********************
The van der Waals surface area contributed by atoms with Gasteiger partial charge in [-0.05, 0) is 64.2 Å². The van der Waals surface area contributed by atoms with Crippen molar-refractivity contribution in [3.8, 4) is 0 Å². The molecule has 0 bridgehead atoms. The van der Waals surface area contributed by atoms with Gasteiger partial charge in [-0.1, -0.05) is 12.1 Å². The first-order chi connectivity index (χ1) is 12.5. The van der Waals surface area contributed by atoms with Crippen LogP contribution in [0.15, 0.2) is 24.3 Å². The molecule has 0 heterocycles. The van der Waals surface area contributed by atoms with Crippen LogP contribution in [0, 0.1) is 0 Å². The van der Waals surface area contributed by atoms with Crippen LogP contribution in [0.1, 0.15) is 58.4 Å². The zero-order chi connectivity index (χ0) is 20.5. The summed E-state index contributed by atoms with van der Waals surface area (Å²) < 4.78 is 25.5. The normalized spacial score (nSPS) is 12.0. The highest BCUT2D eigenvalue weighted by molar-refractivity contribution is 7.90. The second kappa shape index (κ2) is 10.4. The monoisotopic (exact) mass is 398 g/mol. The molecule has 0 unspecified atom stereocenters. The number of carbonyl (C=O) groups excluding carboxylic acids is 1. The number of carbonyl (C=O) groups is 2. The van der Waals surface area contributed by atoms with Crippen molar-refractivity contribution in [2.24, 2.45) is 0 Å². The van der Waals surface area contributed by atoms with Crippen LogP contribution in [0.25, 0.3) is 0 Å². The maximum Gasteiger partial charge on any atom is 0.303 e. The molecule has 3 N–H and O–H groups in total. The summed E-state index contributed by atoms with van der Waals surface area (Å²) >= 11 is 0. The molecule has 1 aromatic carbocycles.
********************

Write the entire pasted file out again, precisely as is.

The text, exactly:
The van der Waals surface area contributed by atoms with Gasteiger partial charge in [-0.05, 0) is 64.2 Å². The van der Waals surface area contributed by atoms with Crippen molar-refractivity contribution in [3.8, 4) is 0 Å². The molecule has 0 bridgehead atoms. The van der Waals surface area contributed by atoms with Gasteiger partial charge in [-0.1, -0.05) is 12.1 Å². The first-order chi connectivity index (χ1) is 12.5. The van der Waals surface area contributed by atoms with Crippen LogP contribution in [0.15, 0.2) is 24.3 Å². The molecule has 0 heterocycles. The van der Waals surface area contributed by atoms with Crippen LogP contribution in [0, 0.1) is 0 Å². The van der Waals surface area contributed by atoms with Crippen LogP contribution in [0.1, 0.15) is 58.4 Å². The zero-order chi connectivity index (χ0) is 20.5. The summed E-state index contributed by atoms with van der Waals surface area (Å²) < 4.78 is 25.5. The normalized spacial score (nSPS) is 12.0. The highest BCUT2D eigenvalue weighted by molar-refractivity contribution is 7.90. The second kappa shape index (κ2) is 10.4. The monoisotopic (exact) mass is 398 g/mol. The molecule has 0 unspecified atom stereocenters. The number of carbonyl (C=O) groups excluding carboxylic acids is 1. The number of carbonyl (C=O) groups is 2. The van der Waals surface area contributed by atoms with Crippen molar-refractivity contribution in [2.24, 2.45) is 0 Å². The van der Waals surface area contributed by atoms with Crippen LogP contribution in [0.25, 0.3) is 0 Å². The maximum Gasteiger partial charge on any atom is 0.303 e. The molecule has 3 N–H and O–H groups in total. The summed E-state index contributed by atoms with van der Waals surface area (Å²) >= 11 is 0. The molecule has 1 aromatic carbocycles.